const void *resolve_indirectable_relative_offset(const int *offset_ptr) {
  int offset = *offset_ptr;
  intptr_t resolved_addr = (intptr_t)offset_ptr + (offset & ~1);
  // If the low bit is set, then the offset refers to a GOT entry, and we need to
  // load from there to get the resolved address.
  if (offset_value & 1) {
    return *(const void *const *)resolved_addr;
  } else {
    return (const void *)resolved_addr;
This increases the code size to follow a reference, but it's likely to be faster overall for local references, since they only need to wait on a single load to resolve, and the branch is likely to get predicted by the CPU. If traversal of the data structure is infrequent, or isolated to a handful of runtime functions, the code size cost is likely to be worth the performance benefits for local references. On the other hand, if you have to follow the reference frequently in code generated everywhere, like as part of method lookup from dispatch tables, the code size hit may be unacceptable. Also, when referencing things like strings or function pointers that don't normally have alignment guarantees, there are no unused bits in the offset to use for discriminating local from nonlocal references.

It's also possible to avoid the need for external references in some situations by generating an equivalent local definition and referencing that instead. The aforementioned two kinds of object, strings and functions, are prime candidates for this. It's uncommon to link strings from other binaries, since C compilers typically give every binary its own string table. For functions, instead of referencing an external function directly, it's possible to instead reference a local thunk that jumps to the external implementation. This duplication simplifies the reference mechanism, which now only has to worry about local relative references, but eats into the size savings we get from relative referencing.

When does using this technique make sense?

Finally, we have the choice of not using relative references at all, and just building data structures with pointers. Now that we've established the costs and potential savings from using relative references instead of absolute pointers, let's think about when it makes sense to use them. Although global pointers dirty memory and require launch-time work to initialize, once they're set up, they're still the absolute cheapest kind of reference to resolve, for either local or external references. For data structures that are frequently accessed on hot paths, paying those one-time costs may be worth it. Relative references in global data are also not expressible in standard C or C++, making them difficult to adopt and maintain in a C or C++ program. Furthermore, the two major benefits of relative references, no launch time or dirty memory cost, are really only a factor for data that can be memory-mapped from disk. This is great for data structures that get compiled into the binary, or that can be memory-mapped from data files, but data structures that are built dynamically by the running program are going to have to allocate the memory and spend the time to initialize that memory no matter what. Relative referencing may still be useful as a size optimization for dynamically-generated data, but it doesn't offer the same major system performance advantages for dynamic data that it does for static global data. On the other hand, if that dynamic data structure is going to be memory-mapped or copied into other processes, serialized to disk and reloaded later, or sent to GPUs or other compute devices, relative referencing can still be a benefit, since the position-independent nature of relative references means they remain valid even if a memory region is transported to a different process, device, or file.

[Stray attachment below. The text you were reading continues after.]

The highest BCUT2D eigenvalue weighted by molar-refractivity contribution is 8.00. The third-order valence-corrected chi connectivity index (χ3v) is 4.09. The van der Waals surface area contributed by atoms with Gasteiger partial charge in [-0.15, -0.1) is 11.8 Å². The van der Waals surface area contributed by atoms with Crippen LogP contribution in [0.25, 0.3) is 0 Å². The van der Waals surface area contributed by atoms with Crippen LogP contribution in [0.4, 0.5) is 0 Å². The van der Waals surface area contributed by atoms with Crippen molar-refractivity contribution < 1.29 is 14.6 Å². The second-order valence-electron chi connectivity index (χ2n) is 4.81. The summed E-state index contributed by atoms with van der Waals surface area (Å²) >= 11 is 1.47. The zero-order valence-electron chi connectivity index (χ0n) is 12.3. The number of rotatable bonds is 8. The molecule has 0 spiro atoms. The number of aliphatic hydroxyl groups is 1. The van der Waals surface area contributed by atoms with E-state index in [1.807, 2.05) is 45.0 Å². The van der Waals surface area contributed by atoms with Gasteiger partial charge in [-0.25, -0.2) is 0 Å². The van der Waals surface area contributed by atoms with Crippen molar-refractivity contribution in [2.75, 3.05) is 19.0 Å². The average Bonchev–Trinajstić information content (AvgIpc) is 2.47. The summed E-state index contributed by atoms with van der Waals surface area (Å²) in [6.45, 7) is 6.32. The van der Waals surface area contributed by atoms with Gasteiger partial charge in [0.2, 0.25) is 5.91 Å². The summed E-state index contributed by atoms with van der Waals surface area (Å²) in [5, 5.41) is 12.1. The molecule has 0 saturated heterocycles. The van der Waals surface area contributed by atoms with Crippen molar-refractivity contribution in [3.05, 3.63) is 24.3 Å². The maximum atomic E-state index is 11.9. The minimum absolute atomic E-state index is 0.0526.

For some examples of data structures using relative references being used in practice, look at the Swift programming language runtime, which uses this technique extensively with its reflection data structures, enabling a Swift program to include a lot of runtime metadata without that metadata impacting the launch time or memory usage of the program. This technique has also been implemented in the Clang C++ compiler, allowing it to emit C++ vtables using relative references, an option Chromium uses to reduce the size, launch time, and memory cost of all of the vtables from their gigantic C++ codebase. If you're working on a language runtime in a similar vein, it's a good technique to consider adopting for your compiler-generated data structures as well.